House Democrats move quickly on police changes

Democratic House Speaker Melissa Hortman
Democratic House Speaker Melissa Hortman, of Brooklyn Park, calls for members to stand in silence and bow their heads for 8 minutes and 46 seconds in honor of George Floyd on Friday as the Minnesota Legislature met in a special session.
Glen Stubbe | Star Tribune via AP file

House Democrats moved quickly Monday toward passing a wide-ranging bill aimed at preventing police brutality.

Rep. Carlos Mariani, DFL-St. Paul, who chairs the House public safety committee, said the speed is necessary after the Memorial Day killing of George Floyd by a Minneapolis police officer. It was a horrible event that he doesn’t want repeated, Mariani said. 

“In my opinion and in the opinion of many people, including a large swath of the public, not only an unacceptable, horrific outcome but also one that is looking all too familiar in terms of the dynamics of police killings involving African American men.”

Mariani’s committee heard public testimony on the package of proposals during a Saturday hearing that lasted more than seven hours.

The three-part package includes new use-of-force standards, training requirements and mental health counseling. It bans chokeholds and what's called warrior training, which promotes an aggressive style of policing. 

The public wants police officers held accountable for misconduct, said Rep. Aisha Gomez, DFL- Minneapolis, who represents the area where Floyd was killed, adding that a citizen-oversight panel is needed because internal reviews rarely work.

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“The intent here is to kind of beef up the investigative authority of these bodies so that they’re able to really help identify those cases where there are incidents or individuals that are imperiling the public trust,” Gomez said. 

The legislation would also allow cities to require police to live in the community they serve. Rep. Jim Nash, R-Waconia, said he thinks such a requirement would limit the pool of talent available to police departments.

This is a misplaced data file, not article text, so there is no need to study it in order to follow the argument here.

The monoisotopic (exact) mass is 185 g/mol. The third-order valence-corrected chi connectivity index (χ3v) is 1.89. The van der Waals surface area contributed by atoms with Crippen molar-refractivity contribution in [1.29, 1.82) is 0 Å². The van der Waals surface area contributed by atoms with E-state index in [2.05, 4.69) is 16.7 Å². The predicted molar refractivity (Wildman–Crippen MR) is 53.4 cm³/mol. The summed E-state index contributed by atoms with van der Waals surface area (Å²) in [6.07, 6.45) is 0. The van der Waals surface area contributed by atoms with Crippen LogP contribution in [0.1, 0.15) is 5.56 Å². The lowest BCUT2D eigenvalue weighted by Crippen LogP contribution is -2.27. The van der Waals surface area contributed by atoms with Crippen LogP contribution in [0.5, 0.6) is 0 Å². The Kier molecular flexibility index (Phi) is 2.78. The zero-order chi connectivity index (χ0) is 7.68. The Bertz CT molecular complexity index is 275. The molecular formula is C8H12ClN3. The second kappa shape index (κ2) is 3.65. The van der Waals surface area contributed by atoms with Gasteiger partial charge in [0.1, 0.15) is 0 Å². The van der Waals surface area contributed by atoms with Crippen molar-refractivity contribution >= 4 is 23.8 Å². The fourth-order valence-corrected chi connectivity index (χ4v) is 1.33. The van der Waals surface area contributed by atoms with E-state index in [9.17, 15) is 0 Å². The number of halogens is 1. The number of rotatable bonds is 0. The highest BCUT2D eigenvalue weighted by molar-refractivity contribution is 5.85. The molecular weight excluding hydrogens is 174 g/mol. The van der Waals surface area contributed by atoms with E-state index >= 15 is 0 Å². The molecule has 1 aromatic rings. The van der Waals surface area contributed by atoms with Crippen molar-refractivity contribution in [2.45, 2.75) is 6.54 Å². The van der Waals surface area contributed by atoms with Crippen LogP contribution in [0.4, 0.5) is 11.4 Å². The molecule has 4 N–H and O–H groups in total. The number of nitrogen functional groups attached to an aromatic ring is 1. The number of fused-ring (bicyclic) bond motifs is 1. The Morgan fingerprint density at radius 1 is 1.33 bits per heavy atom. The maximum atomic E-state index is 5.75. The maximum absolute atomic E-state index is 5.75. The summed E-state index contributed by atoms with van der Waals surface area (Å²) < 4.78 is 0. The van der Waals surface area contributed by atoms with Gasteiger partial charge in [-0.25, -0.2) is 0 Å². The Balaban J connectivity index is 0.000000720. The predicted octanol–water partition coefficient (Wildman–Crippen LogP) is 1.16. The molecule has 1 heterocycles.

“I understand the need to have an interaction or a connection to the community,” he said. “But I just have some reservations about this going on.”

The complex bill grew even more complicated Monday when the House government operations committee added an amendment to allow felons to vote once they complete incarceration. Right now, felons must also complete probation to vote again. Lawmakers have debated the proposal for years.

“This is the right thing to do. It’s always the right time to do the right thing to do,” said Rep. Ray Dehn, DFL-Minneapolis, a longtime supporter of the change.

Republican state Rep. Joe McDonald, of Delano, said he is open to the idea of restoring felon voting rights, but he objected to attaching it to the larger set of proposals.

“This should be a standalone bill or at least not attached to this bill because it will create, obviously, some controversy and some issues that members won’t be able to support it,” McDonald said. “So, I wish it would be two different votes.”

The full House is expected to vote on the bill later this week.

Meanwhile, the Senate is getting to work Tuesday morning on its police accountability measures. Members of the Senate judiciary committee will hold an informational hearing on five bills related to use-of-force standards, peer support and law enforcement training and hiring.

Time is short, as Senate Republicans plan to end their special session work on Friday. 

Rep. Peggy Scott, R-Andover, raised concerns about moving too fast and too soon after Floyd’s killing.

“I really felt that there needed to be more of a cooling down period before we took this up, and I’m not talking about a year. I’m talking about a few weeks,” Scott said. “I feel like now we’re trying to rush through a bunch of legislation.”

Editor’s note: A previous version of this story incorrectly stated the party affiliation of Rep. Ray Dehn, DFL-Minneapolis.